13 doctors weighed in:
What are my options for arthritis in my tmj?
13 doctors weighed in

Dr. Thomas Namey
Internal Medicine - Rheumatology
4 doctors agree
In brief: Psoriatic arthritis
Several papers presented by myself & larry wolford, dds from baylor to be the most common inflammatory causes for TMJ arthitis! osteo is first!

In brief: Psoriatic arthritis
Several papers presented by myself & larry wolford, dds from baylor to be the most common inflammatory causes for TMJ arthitis! osteo is first!
Dr. Thomas Namey
Dr. Thomas Namey
Thank
Dr. James Bates
Surgery - Oral & Maxillofacial
4 doctors agree
In brief: Many options!
Arthritis in the TMJ can be painful and is seen in all age groups, even teenagers, and also in older adults.
It's generally the most common form of arthritis called "osteoarthritis", but it can also be caused by rheumatoid or other forms of inflammatory arthritis. It can be managed by simple things like soft diet, moist heat and anti-inflammatory medications, or with splint therapy or even surgery.

In brief: Many options!
Arthritis in the TMJ can be painful and is seen in all age groups, even teenagers, and also in older adults.
It's generally the most common form of arthritis called "osteoarthritis", but it can also be caused by rheumatoid or other forms of inflammatory arthritis. It can be managed by simple things like soft diet, moist heat and anti-inflammatory medications, or with splint therapy or even surgery.
Dr. James Bates
Dr. James Bates
Thank
Dr. Jay Rosenfeld
Physical & Rehabilitation Medicine
3 doctors agree
In brief: TMJ pain
There are specialists in this area who see people with TMJ pain regularly.
They are usually dentists or oral surgeons. There are a number of different treatments and assessments for TMJ pain so best to see a specialist in this areas who sees lots of these patients. Good luck.

In brief: TMJ pain
There are specialists in this area who see people with TMJ pain regularly.
They are usually dentists or oral surgeons. There are a number of different treatments and assessments for TMJ pain so best to see a specialist in this areas who sees lots of these patients. Good luck.
Dr. Jay Rosenfeld
Dr. Jay Rosenfeld
Thank
Dr. Louis Gallia
Surgery - Oral & Maxillofacial
2 doctors agree
In brief: A few things
Depends on symptoms, and cause of symptoms.
3 signs of TMJ dysfunction: joint noises, joint pain & limited oral opening. Self treat with soft diet, jaw exercises, massage, heat/cold, OTC pain meds. A splint or physical therapy would be next. Occasionally muscle relaxants, biofeedback. Xrays are done for diagnosis. Surgery usually reserved for serious symptoms not responsive to other treatments.

In brief: A few things
Depends on symptoms, and cause of symptoms.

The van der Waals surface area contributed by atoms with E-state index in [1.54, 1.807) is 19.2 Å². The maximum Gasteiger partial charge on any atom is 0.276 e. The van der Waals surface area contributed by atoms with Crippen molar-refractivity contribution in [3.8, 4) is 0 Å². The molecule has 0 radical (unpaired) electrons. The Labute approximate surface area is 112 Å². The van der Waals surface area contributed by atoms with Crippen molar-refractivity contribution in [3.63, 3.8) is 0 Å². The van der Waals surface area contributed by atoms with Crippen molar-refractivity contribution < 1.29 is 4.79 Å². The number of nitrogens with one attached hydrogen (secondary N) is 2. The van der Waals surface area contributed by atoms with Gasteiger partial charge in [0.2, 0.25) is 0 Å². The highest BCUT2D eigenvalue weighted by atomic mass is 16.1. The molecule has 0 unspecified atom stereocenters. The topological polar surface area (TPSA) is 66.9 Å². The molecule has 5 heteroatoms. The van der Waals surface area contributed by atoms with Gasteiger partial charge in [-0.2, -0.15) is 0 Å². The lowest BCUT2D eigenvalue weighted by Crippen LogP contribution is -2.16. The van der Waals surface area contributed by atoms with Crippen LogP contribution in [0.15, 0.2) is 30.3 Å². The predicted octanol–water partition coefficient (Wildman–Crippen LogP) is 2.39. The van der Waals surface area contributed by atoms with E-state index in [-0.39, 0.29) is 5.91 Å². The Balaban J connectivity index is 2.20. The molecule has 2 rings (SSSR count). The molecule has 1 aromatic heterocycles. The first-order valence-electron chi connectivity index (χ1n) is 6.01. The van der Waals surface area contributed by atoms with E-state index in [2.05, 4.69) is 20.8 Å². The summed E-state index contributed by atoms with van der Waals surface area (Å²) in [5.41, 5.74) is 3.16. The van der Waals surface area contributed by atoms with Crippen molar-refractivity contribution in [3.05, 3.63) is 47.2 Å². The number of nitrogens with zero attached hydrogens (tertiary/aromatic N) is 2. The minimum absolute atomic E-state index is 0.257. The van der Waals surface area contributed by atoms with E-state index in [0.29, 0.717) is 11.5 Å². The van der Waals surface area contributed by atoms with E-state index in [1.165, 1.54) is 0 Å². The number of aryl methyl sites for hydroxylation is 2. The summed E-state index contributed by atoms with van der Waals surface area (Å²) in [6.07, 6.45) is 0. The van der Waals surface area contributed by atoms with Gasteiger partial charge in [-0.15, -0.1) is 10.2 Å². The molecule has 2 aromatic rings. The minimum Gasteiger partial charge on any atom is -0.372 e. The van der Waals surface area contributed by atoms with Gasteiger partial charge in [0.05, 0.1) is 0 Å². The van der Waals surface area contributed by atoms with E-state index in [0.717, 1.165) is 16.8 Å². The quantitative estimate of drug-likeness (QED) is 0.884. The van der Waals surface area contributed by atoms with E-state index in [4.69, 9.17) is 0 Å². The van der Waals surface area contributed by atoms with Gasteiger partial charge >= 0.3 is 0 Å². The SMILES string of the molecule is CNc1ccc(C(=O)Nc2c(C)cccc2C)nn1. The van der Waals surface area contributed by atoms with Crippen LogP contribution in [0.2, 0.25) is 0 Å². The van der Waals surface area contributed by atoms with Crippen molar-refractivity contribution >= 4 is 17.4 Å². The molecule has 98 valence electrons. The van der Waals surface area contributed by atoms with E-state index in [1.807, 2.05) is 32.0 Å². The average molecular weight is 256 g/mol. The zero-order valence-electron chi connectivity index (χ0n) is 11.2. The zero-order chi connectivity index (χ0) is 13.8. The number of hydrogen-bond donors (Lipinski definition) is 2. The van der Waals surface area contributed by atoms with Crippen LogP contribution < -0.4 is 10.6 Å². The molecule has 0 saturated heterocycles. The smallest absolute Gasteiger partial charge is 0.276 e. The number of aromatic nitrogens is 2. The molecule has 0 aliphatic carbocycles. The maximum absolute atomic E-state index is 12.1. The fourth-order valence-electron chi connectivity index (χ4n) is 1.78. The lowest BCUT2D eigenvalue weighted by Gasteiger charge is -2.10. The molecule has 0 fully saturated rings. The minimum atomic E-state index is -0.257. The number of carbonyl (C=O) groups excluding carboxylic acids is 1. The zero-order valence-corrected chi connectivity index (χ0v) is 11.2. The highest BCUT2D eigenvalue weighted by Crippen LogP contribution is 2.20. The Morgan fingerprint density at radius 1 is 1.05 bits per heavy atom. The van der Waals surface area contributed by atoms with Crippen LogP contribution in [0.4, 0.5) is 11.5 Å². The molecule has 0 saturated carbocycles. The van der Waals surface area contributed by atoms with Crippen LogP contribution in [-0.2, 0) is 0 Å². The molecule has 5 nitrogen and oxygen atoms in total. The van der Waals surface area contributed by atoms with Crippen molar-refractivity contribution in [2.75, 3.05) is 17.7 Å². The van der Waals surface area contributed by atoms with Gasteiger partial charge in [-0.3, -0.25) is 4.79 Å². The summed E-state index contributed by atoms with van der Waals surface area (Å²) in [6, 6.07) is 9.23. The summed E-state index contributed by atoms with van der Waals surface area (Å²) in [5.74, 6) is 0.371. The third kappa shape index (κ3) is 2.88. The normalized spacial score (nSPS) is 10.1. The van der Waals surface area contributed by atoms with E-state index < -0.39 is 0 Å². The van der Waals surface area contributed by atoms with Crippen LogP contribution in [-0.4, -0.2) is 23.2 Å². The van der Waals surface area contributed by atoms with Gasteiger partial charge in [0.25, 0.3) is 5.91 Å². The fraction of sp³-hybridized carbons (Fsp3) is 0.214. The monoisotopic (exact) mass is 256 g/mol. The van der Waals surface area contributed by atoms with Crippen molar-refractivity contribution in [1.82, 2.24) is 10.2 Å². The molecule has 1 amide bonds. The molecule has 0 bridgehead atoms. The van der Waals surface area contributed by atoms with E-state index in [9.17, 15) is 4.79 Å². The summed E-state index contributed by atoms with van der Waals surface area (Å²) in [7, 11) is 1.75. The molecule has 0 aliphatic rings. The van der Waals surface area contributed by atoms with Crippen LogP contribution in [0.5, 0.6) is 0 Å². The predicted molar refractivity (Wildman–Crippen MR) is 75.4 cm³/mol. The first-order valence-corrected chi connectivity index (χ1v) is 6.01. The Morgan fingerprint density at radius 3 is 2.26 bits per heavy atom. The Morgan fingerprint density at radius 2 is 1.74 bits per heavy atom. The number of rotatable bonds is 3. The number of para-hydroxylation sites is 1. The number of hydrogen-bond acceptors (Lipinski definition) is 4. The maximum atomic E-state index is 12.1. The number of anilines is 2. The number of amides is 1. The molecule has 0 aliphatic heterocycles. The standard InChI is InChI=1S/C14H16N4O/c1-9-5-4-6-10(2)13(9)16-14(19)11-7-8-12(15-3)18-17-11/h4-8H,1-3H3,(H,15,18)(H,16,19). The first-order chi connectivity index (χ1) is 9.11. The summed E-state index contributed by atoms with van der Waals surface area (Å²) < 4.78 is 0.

3 signs of TMJ dysfunction: joint noises, joint pain & limited oral opening. Self treat with soft diet, jaw exercises, massage, heat/cold, OTC pain meds. A splint or physical therapy would be next. Occasionally muscle relaxants, biofeedback. Xrays are done for diagnosis. Surgery usually reserved for serious symptoms not responsive to other treatments.
Dr. Louis Gallia
Dr. Louis Gallia
Thank
2 doctors agree
In brief: Depends
Need to be evaluated to make sure that you truly have tmj/tmd or some other ailment, etc.
That can mimic TMJ symptoms. Should see a dentist/tmj specialist first to give you more info with a thorough history and exam.

In brief: Depends
Need to be evaluated to make sure that you truly have tmj/tmd or some other ailment, etc.
That can mimic TMJ symptoms. Should see a dentist/tmj specialist first to give you more info with a thorough history and exam.
Dr. Jeffrey Bassman
Dr. Jeffrey Bassman
Thank
Dr. PHILIP WALLER
Internal Medicine - Rheumatology
1 doctor agrees
In brief: Can be difficult
1st suggestion may seem obvious but it is to eat smaller bites of all foods to reduce chewing.
Also try to add softer foods to your diet. Dentists can suggest certain exercises, and intermiitent warm moist heat alternating with ice applications can be helpful. Anti-inflammatories may be helpful in some patients. In resistant and severe pain cortisone injections and surgery would be last options.

In brief: Can be difficult
1st suggestion may seem obvious but it is to eat smaller bites of all foods to reduce chewing.
Also try to add softer foods to your diet. Dentists can suggest certain exercises, and intermiitent warm moist heat alternating with ice applications can be helpful. Anti-inflammatories may be helpful in some patients. In resistant and severe pain cortisone injections and surgery would be last options.
Dr. PHILIP WALLER
Dr. PHILIP WALLER
Thank
Get help from a real doctor now
Dr. Warren Strudwick
Board Certified, Sports Medicine
26 years in practice
490K people helped
Continue
108,000 doctors available
Read more answers from doctors